Block on Trump's Asylum Ban Upheld by Supreme Court
Even before Donald Trump was elected president in 2016, he claimed that rampant voter fraud contributed to swaying elections across the country.
As his campaign for reelection heats up, Trump is continuing to slam vote-by-mail, especially with COVID-19 providing motivation for many to avoid casting their ballots in person. Matching his verbal broadsides, Trump's reelection campaign filed a lawsuit challenging Nevada's new policy of sending mail-in ballots to every registered voter. What does this lawsuit mean for the future of vote-by-mail?
The recently passed Nevada AB4 bill will make the state the eighth to automatically mail absentee ballots to all registered voters in the state. Many other states have adjusted their vote-by-mail policies during the pandemic, but President Trump has taken issue with Nevada in particular.
"In an illegal late night coup Nevada's clubhouse Governor made it impossible for Republicans to win the state. Post Office could never handle the Traffic of Mail-In Votes without preparation. Using Covid to steal the state. See you in Court!" Trump tweeted.
The day after AB4 passed, his campaign filed a lawsuit to challenge its provisions, though the suit quickly drew criticism for its unclear argumentation and inaccurate description of the Nevada bill. The suit has yet to explain why the bill's time of passage is constitutionally problematic.
The lawsuit claims that the new vote-by-mail policies disadvantage the Republican party and lower their chances of election victory, claiming that, "The [Republican National Committee] also has an interest in preventing AB4's constitutionally problematic changes to Nevada election law ... AB4 forces the RNC to divert resources and spend significant amounts of money educating Nevada voters on [vote-by-mail] changes and encouraging them to still vote."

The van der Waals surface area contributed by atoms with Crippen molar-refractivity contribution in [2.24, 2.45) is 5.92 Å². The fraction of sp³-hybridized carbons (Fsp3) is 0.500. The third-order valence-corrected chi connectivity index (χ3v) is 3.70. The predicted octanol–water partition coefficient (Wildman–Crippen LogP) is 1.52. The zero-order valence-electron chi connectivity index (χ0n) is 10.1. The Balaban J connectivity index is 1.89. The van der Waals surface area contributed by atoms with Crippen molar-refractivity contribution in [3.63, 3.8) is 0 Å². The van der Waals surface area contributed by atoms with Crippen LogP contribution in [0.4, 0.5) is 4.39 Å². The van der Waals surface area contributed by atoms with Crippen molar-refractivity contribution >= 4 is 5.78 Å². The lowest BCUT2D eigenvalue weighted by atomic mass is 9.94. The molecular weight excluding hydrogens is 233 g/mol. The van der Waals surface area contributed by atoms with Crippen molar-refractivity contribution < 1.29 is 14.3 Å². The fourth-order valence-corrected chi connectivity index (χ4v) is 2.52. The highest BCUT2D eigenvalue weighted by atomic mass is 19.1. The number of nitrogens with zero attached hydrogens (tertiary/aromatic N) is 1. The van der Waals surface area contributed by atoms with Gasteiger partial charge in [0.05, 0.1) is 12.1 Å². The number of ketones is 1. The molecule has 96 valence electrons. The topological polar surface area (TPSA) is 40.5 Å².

Trump may have another motivation for attacking the expansion of mail-in voting: a personal advantage in the polls.
Emerson University reports that Biden voters are more likely to vote by mail rather than in-person, while Trump supporters tend to prefer voting in person. Interestingly, Trump appeared to walk back his rhetoric on the dangers of absentee ballots in one particular place.
He recently tweeted, "Whether you call it Vote by Mail or Absentee Voting, in Florida the election system is Safe and Secure, Tried and True. Florida's Voting system has been cleaned up (we defeated Democrats attempts at change), so in Florida I encourage all to request a Ballot & Vote by Mail!"
A win in Florida, an important swing state, is considered essential if Trump hopes to win reelection this November. Experts attribute his change of attitude to vote-by-mail there to a fear of alienating Florida Republicans who want to request absentee ballots.
While it is difficult to predict the outcome of the lawsuit this early in the proceedings, the main goal of the Trump administration's lawsuit is to challenge late-postmarked absentee ballots. Regardless of the decision of the suit, you can make sure your vote is counted by voting as early as possible. You can find resources to determine when this is if you are voting by mail here or voting in person here.